Two new reports released by the Office of Inspector General (OIG) indicate that rising Medicare Part D costs linked to commonly abused opioids, coupled with questionable billing practices and geographic fraud hotspots, point to missed opportunities for fraud prevention by the Centers for Medicare & Medicaid Services (CMS).
In last week's national fraud takedown, 44 of the 243 implicated individuals were arrested for prescription drug fraud tied to Medicare Part D. The OIG reports released Tuesday highlight data that indicate Part D fraud is a growing fraud trend.
The first report, revealing questionable billing practices and geographical hotspots of Part D fraud, indicates that Part D spending on commonly abused opioids has grown 156 percent in the last nine years, reaching $3.9 billion in 2014. These types of drugs significantly outpaced other prescriptions. The total number of beneficiaries receiving commonly abused opioids grew 98 percent, compared to 68 percent for all other drugs.
The OIG also found that more than 1,400 retail pharmacies had questionable billing practices for Part D drugs in 2014, totaling $2.3 billion. Improper billing and potential fraud with particular drugs such as Solaraze, Vescepa and Lovaza occurred in five geographical hotspots, according to the report:
- Los Angeles, California
- McAllen, Texas
- San Juan, Puerto Rico
- Miami, Florida
- New York, New York
"CMS has made progress in its Part D program integrity efforts. However, the findings in this data brief and previous OIG work demonstrate that more needs to be done to address fraud and abuse," the report concludes.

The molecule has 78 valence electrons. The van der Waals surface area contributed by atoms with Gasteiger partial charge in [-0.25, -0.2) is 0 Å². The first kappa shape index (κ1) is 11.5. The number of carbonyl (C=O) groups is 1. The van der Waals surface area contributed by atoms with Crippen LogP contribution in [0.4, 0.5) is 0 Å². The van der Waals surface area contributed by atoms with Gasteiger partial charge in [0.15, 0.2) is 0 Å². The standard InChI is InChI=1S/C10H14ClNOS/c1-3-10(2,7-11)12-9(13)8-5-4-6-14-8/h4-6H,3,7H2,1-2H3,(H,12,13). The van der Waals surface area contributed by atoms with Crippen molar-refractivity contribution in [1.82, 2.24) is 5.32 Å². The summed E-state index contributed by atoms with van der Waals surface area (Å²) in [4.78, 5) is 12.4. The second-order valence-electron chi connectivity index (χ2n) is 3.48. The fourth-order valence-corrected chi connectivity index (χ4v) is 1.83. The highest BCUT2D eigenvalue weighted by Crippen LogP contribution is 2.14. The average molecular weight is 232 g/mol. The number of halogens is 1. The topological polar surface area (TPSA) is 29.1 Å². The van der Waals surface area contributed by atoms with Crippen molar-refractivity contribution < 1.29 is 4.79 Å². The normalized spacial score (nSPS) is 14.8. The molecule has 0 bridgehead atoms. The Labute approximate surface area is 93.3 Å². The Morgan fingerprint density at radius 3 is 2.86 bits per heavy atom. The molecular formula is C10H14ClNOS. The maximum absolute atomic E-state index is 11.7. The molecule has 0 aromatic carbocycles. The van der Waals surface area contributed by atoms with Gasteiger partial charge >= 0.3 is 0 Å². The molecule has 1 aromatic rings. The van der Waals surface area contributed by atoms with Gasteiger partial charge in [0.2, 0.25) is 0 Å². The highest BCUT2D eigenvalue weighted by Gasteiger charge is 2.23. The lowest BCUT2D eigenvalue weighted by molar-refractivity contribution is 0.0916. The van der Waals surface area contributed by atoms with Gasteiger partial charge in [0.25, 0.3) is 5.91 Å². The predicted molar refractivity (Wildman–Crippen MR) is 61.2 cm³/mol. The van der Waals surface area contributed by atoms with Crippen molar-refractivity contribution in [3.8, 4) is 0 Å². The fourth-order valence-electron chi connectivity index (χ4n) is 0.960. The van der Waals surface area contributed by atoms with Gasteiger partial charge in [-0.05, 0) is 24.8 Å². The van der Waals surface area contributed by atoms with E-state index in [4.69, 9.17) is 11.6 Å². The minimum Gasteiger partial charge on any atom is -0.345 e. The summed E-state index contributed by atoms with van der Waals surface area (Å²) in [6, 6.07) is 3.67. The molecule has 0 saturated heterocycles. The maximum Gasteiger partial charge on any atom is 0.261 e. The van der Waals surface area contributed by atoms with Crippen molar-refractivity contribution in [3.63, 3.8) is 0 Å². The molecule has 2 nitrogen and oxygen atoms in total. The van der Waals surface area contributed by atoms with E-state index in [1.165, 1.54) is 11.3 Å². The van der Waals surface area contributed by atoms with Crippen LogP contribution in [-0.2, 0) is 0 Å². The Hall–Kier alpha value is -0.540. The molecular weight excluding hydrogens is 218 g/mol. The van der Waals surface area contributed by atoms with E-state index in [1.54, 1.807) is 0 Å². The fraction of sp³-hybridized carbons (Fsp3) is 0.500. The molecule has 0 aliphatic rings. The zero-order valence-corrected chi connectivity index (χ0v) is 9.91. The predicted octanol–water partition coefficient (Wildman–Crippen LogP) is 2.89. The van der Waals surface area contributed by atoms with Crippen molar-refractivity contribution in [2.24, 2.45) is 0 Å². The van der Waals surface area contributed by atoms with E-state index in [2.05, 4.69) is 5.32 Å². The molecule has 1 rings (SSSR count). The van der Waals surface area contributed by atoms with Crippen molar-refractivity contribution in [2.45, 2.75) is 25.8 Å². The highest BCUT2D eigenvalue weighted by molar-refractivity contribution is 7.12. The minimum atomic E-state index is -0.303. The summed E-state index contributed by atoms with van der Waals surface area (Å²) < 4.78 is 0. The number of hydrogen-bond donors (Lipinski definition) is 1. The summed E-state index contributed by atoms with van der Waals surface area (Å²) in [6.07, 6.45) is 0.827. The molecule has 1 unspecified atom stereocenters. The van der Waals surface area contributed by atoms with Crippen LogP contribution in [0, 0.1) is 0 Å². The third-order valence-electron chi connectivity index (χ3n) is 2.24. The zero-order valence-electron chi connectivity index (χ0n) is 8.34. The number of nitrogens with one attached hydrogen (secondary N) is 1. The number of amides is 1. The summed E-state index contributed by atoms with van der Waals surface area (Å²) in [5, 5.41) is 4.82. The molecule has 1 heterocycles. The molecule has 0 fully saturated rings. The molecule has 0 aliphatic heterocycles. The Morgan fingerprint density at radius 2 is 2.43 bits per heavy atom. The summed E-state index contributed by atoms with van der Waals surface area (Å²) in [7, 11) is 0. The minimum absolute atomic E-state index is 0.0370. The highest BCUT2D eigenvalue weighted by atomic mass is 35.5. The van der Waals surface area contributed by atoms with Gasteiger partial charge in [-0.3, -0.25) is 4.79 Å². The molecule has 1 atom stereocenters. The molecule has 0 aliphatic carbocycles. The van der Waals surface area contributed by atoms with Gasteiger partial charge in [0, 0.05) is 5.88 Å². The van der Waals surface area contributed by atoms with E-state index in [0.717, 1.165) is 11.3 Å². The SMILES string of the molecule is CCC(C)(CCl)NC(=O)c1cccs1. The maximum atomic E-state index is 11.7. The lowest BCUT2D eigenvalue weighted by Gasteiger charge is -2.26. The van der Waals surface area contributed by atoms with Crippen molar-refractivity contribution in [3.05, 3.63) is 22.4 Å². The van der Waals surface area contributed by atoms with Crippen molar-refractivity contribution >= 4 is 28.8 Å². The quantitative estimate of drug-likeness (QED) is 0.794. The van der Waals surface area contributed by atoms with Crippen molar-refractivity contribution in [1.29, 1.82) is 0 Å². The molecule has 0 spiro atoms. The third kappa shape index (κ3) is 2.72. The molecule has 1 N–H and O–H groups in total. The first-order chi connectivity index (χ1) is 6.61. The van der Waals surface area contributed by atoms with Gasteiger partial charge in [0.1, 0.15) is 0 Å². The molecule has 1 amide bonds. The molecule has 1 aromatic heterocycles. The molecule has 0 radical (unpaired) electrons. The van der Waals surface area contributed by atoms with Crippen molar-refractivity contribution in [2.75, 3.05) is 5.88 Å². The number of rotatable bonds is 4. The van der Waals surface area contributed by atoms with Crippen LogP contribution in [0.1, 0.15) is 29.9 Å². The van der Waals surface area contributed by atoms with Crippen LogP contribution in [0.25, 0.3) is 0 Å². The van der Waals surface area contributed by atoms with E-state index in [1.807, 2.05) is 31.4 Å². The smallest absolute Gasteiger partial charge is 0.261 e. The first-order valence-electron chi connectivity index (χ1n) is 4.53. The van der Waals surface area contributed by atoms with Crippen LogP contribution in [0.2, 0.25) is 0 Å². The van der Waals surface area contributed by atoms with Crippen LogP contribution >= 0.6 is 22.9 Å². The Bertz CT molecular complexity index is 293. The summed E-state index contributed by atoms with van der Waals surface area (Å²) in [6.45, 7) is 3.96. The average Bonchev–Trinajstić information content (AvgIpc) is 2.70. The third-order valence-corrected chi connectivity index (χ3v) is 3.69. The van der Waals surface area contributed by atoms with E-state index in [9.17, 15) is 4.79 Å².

The second report touches on that very issue, revealing that CMS has missed opportunities to identify and prevent fraud associated to with Part D plans. The report notes that over the past nine years, the OIG has seen an increase of Part D fraud complaints and has issued legal guidance in an effort to prevent frauduland behaviors. Last year, the OIG called on CMS to improve anti-fraud oversight related to Part D plans. CMS countered with a new rule targeting Part D fraud and abuse.
Previous audits, reports, and evaluations have found that vulnerabilities in Part D fraud stem from two issues: Better program data collection and analysis, and more robust oversight. In its latest report, OIG outlines nine recommendations pushing CMS to take further action on OIG's previously unimplemented fraud prevention suggestions, including requiring Part D plan sponsors to report potential fraud and abuse to CMS.